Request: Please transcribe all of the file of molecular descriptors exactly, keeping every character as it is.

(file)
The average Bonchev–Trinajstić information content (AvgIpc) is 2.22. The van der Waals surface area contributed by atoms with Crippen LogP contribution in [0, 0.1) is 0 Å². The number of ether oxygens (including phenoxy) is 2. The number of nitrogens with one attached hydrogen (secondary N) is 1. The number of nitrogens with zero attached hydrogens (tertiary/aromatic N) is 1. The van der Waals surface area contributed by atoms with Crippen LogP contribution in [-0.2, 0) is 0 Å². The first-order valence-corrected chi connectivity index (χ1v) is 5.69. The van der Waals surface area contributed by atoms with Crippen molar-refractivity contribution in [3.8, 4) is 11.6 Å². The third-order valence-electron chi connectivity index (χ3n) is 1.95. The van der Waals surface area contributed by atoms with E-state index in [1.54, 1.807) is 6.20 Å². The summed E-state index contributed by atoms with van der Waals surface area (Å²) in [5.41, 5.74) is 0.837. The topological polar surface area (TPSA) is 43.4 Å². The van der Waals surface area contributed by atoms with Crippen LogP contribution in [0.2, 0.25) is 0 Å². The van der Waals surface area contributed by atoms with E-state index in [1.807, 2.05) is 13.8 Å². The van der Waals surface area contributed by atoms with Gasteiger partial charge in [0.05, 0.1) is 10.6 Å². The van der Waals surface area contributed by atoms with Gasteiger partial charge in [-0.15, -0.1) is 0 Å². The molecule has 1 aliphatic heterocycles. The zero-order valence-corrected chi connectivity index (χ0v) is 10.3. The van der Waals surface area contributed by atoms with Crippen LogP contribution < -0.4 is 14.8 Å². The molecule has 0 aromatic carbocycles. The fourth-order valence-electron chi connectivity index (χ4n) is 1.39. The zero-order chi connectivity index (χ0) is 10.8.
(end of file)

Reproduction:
The average Bonchev–Trinajstić information content (AvgIpc) is 2.22. The van der Waals surface area contributed by atoms with Crippen LogP contribution in [0, 0.1) is 0 Å². The number of ether oxygens (including phenoxy) is 2. The number of nitrogens with one attached hydrogen (secondary N) is 1. The number of nitrogens with zero attached hydrogens (tertiary/aromatic N) is 1. The van der Waals surface area contributed by atoms with Crippen LogP contribution in [-0.2, 0) is 0 Å². The first-order valence-corrected chi connectivity index (χ1v) is 5.69. The van der Waals surface area contributed by atoms with Crippen molar-refractivity contribution in [3.8, 4) is 11.6 Å². The third-order valence-electron chi connectivity index (χ3n) is 1.95. The van der Waals surface area contributed by atoms with E-state index in [1.54, 1.807) is 6.20 Å². The summed E-state index contributed by atoms with van der Waals surface area (Å²) in [5.41, 5.74) is 0.837. The topological polar surface area (TPSA) is 43.4 Å². The van der Waals surface area contributed by atoms with Crippen LogP contribution in [0.2, 0.25) is 0 Å². The van der Waals surface area contributed by atoms with E-state index in [1.807, 2.05) is 13.8 Å². The van der Waals surface area contributed by atoms with Gasteiger partial charge in [0.05, 0.1) is 10.6 Å². The van der Waals surface area contributed by atoms with Gasteiger partial charge in [-0.15, -0.1) is 0 Å². The molecule has 1 aliphatic heterocycles. The zero-order valence-corrected chi connectivity index (χ0v) is 10.3. The van der Waals surface area contributed by atoms with Crippen LogP contribution < -0.4 is 14.8 Å². The molecule has 0 aromatic carbocycles. The fourth-order valence-electron chi connectivity index (χ4n) is 1.39. The zero-order chi connectivity index (χ0) is 10.8.